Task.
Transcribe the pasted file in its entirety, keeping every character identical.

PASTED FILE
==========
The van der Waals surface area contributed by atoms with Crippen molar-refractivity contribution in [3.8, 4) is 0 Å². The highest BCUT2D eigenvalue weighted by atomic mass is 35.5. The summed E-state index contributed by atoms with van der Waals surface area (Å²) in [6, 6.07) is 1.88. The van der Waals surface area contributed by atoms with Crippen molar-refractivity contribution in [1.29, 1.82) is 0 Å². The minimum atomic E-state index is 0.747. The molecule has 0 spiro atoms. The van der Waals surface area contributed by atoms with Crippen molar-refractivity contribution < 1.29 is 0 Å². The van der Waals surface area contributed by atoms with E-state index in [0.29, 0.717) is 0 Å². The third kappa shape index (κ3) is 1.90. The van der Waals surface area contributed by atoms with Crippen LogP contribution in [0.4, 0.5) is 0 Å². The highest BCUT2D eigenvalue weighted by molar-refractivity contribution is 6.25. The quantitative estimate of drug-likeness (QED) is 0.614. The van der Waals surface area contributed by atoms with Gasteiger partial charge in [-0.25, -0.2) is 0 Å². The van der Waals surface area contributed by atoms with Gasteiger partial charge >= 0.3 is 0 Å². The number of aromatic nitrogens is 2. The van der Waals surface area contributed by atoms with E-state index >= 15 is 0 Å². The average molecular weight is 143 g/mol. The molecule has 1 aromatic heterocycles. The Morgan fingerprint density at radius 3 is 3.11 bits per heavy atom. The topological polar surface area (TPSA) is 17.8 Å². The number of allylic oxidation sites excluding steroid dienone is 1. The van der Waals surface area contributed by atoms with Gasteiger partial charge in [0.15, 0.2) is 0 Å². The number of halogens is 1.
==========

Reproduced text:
The van der Waals surface area contributed by atoms with Crippen molar-refractivity contribution in [3.8, 4) is 0 Å². The highest BCUT2D eigenvalue weighted by atomic mass is 35.5. The summed E-state index contributed by atoms with van der Waals surface area (Å²) in [6, 6.07) is 1.88. The van der Waals surface area contributed by atoms with Crippen molar-refractivity contribution in [1.29, 1.82) is 0 Å². The minimum atomic E-state index is 0.747. The molecule has 0 spiro atoms. The van der Waals surface area contributed by atoms with Crippen molar-refractivity contribution < 1.29 is 0 Å². The van der Waals surface area contributed by atoms with E-state index in [0.29, 0.717) is 0 Å². The third kappa shape index (κ3) is 1.90. The van der Waals surface area contributed by atoms with Crippen LogP contribution in [0.4, 0.5) is 0 Å². The highest BCUT2D eigenvalue weighted by molar-refractivity contribution is 6.25. The quantitative estimate of drug-likeness (QED) is 0.614. The van der Waals surface area contributed by atoms with Gasteiger partial charge in [-0.25, -0.2) is 0 Å². The van der Waals surface area contributed by atoms with Gasteiger partial charge >= 0.3 is 0 Å². The number of aromatic nitrogens is 2. The van der Waals surface area contributed by atoms with E-state index >= 15 is 0 Å². The average molecular weight is 143 g/mol. The molecule has 1 aromatic heterocycles. The Morgan fingerprint density at radius 3 is 3.11 bits per heavy atom. The topological polar surface area (TPSA) is 17.8 Å². The number of allylic oxidation sites excluding steroid dienone is 1. The van der Waals surface area contributed by atoms with Gasteiger partial charge in [0.15, 0.2) is 0 Å². The number of halogens is 1.